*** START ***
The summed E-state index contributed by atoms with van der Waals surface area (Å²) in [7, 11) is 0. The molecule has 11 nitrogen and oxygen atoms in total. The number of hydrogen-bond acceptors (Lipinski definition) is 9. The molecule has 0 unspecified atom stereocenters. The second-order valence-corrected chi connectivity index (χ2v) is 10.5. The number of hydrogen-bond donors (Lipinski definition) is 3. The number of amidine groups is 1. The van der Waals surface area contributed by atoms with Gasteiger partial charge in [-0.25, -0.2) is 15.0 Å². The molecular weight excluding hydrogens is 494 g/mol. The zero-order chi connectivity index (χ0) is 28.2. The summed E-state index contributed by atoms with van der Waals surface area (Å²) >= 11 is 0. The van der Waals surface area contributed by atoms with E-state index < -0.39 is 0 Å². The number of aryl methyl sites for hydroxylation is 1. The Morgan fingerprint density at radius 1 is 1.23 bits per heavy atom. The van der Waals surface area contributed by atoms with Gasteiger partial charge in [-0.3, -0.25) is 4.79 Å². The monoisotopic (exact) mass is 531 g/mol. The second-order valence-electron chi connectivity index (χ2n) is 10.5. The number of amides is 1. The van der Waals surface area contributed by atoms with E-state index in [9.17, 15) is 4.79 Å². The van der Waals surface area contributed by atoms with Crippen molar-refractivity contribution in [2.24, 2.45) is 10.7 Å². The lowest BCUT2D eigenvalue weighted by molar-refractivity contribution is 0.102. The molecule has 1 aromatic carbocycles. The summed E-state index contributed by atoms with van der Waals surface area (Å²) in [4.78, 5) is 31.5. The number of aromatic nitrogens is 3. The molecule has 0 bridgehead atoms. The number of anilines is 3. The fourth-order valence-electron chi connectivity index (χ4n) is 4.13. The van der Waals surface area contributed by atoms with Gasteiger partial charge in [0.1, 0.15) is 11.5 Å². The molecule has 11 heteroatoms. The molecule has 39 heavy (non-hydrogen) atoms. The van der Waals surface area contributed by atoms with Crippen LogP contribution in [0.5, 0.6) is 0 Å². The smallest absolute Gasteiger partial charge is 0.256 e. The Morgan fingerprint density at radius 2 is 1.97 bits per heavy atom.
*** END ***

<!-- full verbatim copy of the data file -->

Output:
The summed E-state index contributed by atoms with van der Waals surface area (Å²) in [7, 11) is 0. The molecule has 11 nitrogen and oxygen atoms in total. The number of hydrogen-bond acceptors (Lipinski definition) is 9. The molecule has 0 unspecified atom stereocenters. The second-order valence-corrected chi connectivity index (χ2v) is 10.5. The number of hydrogen-bond donors (Lipinski definition) is 3. The number of amidine groups is 1. The van der Waals surface area contributed by atoms with Gasteiger partial charge in [-0.25, -0.2) is 15.0 Å². The molecular weight excluding hydrogens is 494 g/mol. The zero-order chi connectivity index (χ0) is 28.2. The summed E-state index contributed by atoms with van der Waals surface area (Å²) >= 11 is 0. The van der Waals surface area contributed by atoms with E-state index < -0.39 is 0 Å². The number of aryl methyl sites for hydroxylation is 1. The Morgan fingerprint density at radius 1 is 1.23 bits per heavy atom. The van der Waals surface area contributed by atoms with Gasteiger partial charge in [-0.3, -0.25) is 4.79 Å². The monoisotopic (exact) mass is 531 g/mol. The second-order valence-electron chi connectivity index (χ2n) is 10.5. The number of amides is 1. The van der Waals surface area contributed by atoms with E-state index in [9.17, 15) is 4.79 Å². The van der Waals surface area contributed by atoms with Crippen molar-refractivity contribution in [2.24, 2.45) is 10.7 Å². The lowest BCUT2D eigenvalue weighted by molar-refractivity contribution is 0.102. The molecule has 1 aromatic carbocycles. The summed E-state index contributed by atoms with van der Waals surface area (Å²) in [4.78, 5) is 31.5. The number of aromatic nitrogens is 3. The molecule has 0 bridgehead atoms. The number of anilines is 3. The fourth-order valence-electron chi connectivity index (χ4n) is 4.13. The van der Waals surface area contributed by atoms with Gasteiger partial charge in [0.1, 0.15) is 11.5 Å². The molecule has 11 heteroatoms. The molecule has 39 heavy (non-hydrogen) atoms. The van der Waals surface area contributed by atoms with Crippen LogP contribution in [0.5, 0.6) is 0 Å². The smallest absolute Gasteiger partial charge is 0.256 e. The Morgan fingerprint density at radius 2 is 1.97 bits per heavy atom.